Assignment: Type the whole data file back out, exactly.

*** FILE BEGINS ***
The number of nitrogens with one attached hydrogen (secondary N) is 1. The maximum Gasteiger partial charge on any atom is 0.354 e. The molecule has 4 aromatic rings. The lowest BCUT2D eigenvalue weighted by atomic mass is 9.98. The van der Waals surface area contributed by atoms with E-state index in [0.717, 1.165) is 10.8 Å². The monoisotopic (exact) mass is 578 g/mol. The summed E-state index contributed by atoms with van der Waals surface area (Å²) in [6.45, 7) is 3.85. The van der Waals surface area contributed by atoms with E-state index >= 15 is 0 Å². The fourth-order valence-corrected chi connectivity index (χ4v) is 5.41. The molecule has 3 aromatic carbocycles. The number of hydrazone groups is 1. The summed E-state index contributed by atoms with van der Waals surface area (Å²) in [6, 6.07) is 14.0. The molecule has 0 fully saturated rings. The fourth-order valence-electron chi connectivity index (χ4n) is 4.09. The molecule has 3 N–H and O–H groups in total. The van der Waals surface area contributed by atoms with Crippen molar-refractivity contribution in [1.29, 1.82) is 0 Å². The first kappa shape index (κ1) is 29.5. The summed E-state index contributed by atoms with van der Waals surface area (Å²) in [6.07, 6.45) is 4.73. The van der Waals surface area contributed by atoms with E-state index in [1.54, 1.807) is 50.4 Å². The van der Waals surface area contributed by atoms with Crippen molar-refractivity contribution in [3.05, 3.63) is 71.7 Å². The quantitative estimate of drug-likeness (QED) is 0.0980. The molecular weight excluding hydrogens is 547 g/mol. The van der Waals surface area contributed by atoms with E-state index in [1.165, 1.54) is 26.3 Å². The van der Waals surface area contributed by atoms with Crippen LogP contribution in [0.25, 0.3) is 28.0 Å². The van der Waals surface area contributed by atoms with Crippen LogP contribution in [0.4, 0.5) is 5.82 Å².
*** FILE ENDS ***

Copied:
The number of nitrogens with one attached hydrogen (secondary N) is 1. The maximum Gasteiger partial charge on any atom is 0.354 e. The molecule has 4 aromatic rings. The lowest BCUT2D eigenvalue weighted by atomic mass is 9.98. The van der Waals surface area contributed by atoms with E-state index in [0.717, 1.165) is 10.8 Å². The monoisotopic (exact) mass is 578 g/mol. The summed E-state index contributed by atoms with van der Waals surface area (Å²) in [6.45, 7) is 3.85. The van der Waals surface area contributed by atoms with E-state index >= 15 is 0 Å². The fourth-order valence-corrected chi connectivity index (χ4v) is 5.41. The molecule has 3 aromatic carbocycles. The number of hydrazone groups is 1. The summed E-state index contributed by atoms with van der Waals surface area (Å²) in [6, 6.07) is 14.0. The molecule has 0 fully saturated rings. The fourth-order valence-electron chi connectivity index (χ4n) is 4.09. The molecule has 3 N–H and O–H groups in total. The van der Waals surface area contributed by atoms with Crippen molar-refractivity contribution in [1.29, 1.82) is 0 Å². The first kappa shape index (κ1) is 29.5. The summed E-state index contributed by atoms with van der Waals surface area (Å²) in [6.07, 6.45) is 4.73. The van der Waals surface area contributed by atoms with E-state index in [1.54, 1.807) is 50.4 Å². The van der Waals surface area contributed by atoms with Crippen molar-refractivity contribution in [3.05, 3.63) is 71.7 Å². The quantitative estimate of drug-likeness (QED) is 0.0980. The molecular weight excluding hydrogens is 547 g/mol. The van der Waals surface area contributed by atoms with E-state index in [1.165, 1.54) is 26.3 Å². The van der Waals surface area contributed by atoms with Crippen LogP contribution in [0.25, 0.3) is 28.0 Å². The van der Waals surface area contributed by atoms with Crippen LogP contribution in [0.4, 0.5) is 5.82 Å².